A passenger was proud enough to actually try and fly with her peacock.
This is the freaky moment that a woman attempted to take an "emotional support" peacock on a United Airlines flight, before her unusual request was politely declined.
A spokesperson told the Associated Press his owner had been informed of this three times "before they arrived at the airport".
A rift has grown between disabled people who rely on trained service animals, usually dogs, and passengers with support or comfort animals.
"I've actually not had a situation where we had something go terribly awry with an emotional support animal, aside from a cat".
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The Jet Set shared pictures and video of the peacock in the airport, perched on top of a luggage cart. As well, passengers will be required to provide a doctor's note, signed veterinarian health form and proof of animal training before boarding. The carrier claims the policy change, which starts in March, was made in response to growing complaints of untrained animals biting customers and urinating inside the airplane.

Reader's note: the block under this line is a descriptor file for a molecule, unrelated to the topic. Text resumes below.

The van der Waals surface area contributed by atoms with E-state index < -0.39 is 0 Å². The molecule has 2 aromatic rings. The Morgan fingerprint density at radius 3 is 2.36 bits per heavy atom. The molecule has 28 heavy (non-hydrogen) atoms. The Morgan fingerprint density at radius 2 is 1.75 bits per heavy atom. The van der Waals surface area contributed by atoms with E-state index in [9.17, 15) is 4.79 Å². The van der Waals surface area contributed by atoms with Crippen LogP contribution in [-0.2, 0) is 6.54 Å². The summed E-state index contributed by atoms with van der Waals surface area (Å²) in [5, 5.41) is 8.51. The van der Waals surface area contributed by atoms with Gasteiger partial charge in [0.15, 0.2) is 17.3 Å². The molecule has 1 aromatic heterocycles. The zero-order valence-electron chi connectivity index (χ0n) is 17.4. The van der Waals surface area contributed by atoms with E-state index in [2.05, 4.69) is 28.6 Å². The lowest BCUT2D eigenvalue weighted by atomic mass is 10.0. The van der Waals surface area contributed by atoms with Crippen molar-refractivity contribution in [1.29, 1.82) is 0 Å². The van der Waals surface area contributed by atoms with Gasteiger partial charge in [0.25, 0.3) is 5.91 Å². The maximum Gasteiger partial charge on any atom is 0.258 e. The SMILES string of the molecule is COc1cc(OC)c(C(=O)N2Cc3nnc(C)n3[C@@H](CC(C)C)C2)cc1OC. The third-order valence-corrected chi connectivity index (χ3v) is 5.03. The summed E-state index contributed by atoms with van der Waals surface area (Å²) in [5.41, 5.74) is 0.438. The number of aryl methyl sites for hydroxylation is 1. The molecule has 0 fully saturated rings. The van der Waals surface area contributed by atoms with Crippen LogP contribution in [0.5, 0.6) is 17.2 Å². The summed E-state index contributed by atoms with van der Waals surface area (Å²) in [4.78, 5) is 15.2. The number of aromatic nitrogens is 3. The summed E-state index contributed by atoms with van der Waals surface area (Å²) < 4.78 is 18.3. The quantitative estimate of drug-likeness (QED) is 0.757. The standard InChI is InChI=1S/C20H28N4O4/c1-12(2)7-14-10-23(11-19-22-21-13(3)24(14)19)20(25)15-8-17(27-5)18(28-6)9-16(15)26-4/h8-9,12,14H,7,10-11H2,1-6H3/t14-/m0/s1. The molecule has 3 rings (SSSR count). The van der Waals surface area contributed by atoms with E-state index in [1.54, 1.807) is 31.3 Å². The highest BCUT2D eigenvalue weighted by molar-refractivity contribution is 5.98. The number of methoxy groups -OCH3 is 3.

United Airlines said the unusual support animal violated their policy.
Canadian carrier WestJet allows miniature horse and monkeys to board as emotional support animals - with proper documentation.
But the only animals allowed to travel on the bus are service animals, he said, unless the animal is in a carrier designated for the animal.
However, the airline declined to board the bird due to "health and safety concerns".